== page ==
Fine, agree 100%, but denying the holocaust is strictly verboten in France. Another equivalent expression would be to goose-step down the Champs-Élysées singing Deutschland uber alles. All examples tasteless and repugnant, but Mohammed in homo-scenes seems to be quite acceptable.

            This #'jesuischarlie thing is not very well thought-out, I'm going to give the benefit of the doubt to my French friends on the basis they are in shock, and emotions are running high. But defending unsavory freedom of speech when directed towards Arabs, but taking offence when directed against Jews, or French nationalism is far from the sophisticated, elegant and enlightened image many Europeans like to hold of themselves.

            Except the Mohammed stuff is made up and a joke. The holocaust really did happen, and makes most other events in human history pale in comparison. And those that would deny that it happened are doing so for the very purpose of repeating the event. The purpose of the Mohammed cartoons was to try and get Muslims to lighten up (A good thing) The purpose of denying the holocost is to recreate it (a bad thing.)

            I do not support those laws, but they're like the child molester laws of free speech. It's really hard

    • Re: (Score:2, Troll)

      They will use all their skills over Internet in order to track people who don't use Internet.
    • by Anonymous Coward on Saturday January 10, 2015 @10:09AM (#48780689)

      Unlimited tolerance must lead to the disappearance of tolerance. If we extend unlimited tolerance even to those who are intolerant, if we are not prepared to defend a tolerant society against the onslaught of the intolerant, then the tolerant will be destroyed, and tolerance with them.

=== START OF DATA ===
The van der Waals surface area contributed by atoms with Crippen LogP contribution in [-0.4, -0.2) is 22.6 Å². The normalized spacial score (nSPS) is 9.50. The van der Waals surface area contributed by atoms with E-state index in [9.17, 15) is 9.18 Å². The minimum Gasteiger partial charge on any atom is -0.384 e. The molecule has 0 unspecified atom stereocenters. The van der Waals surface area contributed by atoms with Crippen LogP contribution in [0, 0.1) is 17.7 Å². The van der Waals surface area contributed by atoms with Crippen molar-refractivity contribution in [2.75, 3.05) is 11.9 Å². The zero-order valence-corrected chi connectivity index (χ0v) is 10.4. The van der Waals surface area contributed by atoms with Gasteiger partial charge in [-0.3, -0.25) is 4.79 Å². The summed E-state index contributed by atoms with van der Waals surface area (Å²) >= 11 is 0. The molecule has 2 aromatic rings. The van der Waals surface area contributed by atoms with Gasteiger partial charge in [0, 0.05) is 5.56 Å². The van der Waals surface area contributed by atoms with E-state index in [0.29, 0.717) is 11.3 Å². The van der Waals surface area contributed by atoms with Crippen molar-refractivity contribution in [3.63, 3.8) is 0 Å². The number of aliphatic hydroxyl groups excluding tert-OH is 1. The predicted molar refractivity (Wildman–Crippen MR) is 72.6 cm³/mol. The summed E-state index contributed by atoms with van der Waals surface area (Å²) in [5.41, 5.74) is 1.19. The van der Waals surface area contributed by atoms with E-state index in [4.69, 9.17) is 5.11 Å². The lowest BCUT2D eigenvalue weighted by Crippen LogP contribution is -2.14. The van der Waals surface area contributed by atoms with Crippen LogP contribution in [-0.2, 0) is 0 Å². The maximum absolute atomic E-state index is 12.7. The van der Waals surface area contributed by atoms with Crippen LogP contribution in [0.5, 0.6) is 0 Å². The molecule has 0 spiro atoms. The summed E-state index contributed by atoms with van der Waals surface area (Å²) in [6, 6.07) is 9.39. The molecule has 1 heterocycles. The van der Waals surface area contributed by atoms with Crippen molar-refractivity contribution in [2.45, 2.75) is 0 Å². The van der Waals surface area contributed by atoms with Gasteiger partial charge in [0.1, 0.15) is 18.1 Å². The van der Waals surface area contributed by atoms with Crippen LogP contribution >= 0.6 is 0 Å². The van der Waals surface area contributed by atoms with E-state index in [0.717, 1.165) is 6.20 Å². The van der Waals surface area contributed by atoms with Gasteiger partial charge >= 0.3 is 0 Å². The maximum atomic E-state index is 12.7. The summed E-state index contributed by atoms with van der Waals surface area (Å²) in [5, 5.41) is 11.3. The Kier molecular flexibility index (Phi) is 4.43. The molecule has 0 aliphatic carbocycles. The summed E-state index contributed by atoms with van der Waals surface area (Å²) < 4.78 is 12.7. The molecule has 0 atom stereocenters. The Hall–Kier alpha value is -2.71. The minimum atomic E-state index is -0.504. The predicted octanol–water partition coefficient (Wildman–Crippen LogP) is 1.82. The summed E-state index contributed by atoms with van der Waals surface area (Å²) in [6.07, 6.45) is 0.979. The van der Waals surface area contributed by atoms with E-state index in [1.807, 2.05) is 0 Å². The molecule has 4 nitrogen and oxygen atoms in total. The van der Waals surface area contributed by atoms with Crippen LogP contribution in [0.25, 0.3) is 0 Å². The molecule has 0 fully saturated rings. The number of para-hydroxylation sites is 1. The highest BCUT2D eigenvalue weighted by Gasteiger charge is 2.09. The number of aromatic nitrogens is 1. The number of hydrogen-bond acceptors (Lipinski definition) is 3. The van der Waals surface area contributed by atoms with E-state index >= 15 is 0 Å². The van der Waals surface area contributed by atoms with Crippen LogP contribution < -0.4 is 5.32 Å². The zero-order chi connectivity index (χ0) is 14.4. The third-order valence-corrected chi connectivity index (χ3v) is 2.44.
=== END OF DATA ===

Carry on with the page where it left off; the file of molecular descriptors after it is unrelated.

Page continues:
In this formulation, I do not imply, for instance, that we should always suppress the utterance of intolerant philosophies; as long as we can counter them by rational argument and keep them in check by public opinion, suppression would certainly be unwise. But we should claim the right to suppress them if necessary even by force; for it may easily turn out that they are not prepared to meet us on the level of rational argument, but begin by denouncing all argument; they may forbid their followers to listen to rational argument, because it is deceptive, and teach them to answer arguments by the use of their fists or pistols. We should therefore claim, in the name of tolerance, the right not to tolerate the intolerant. We should claim that any movement preaching intolerance places itself outside the law, and we should consider incitement to intolerance and persecution as criminal, in the same way as we should consider incitement to murder, or to kidnapping, or to the revival of the slave trade, as criminal.

      From The Open Society and Its Enemies by Karl Popper.

      • Re: (Score:2, Insightful)

        ...use of their fists or pistols.

        That's the clincher that nobody will address. There are absolutely no words that can justify the use of force. We should have absolutely no tolerance for censorship.

    • Re: (Score:2, Insightful)

      It's wrong to kill people, if you do so, we will execute you. (Slashdot is quite US centric and the US still uses the death penalty.)
      • Re: (Score:3, Insightful)

        by rmdingler ( 1955220 )
        Sometimes, you have to put a dog down that you're particularly fond of.

        Sometimes, you have to put one down that really needs to go.

        This ubiquitous sanctity for human life is way overrated.

        • Re: (Score:2, Insightful)

          by PopeRatzo ( 965947 )

          This ubiquitous sanctity for human life is way overrated.

          Anyone who's ever worked in an urban emergency room (I have) knows this is true. If life was "sanctified", it wouldn't be so cheap.

        • by Anonymous Coward

          The utility of the death penalty is also way overrated.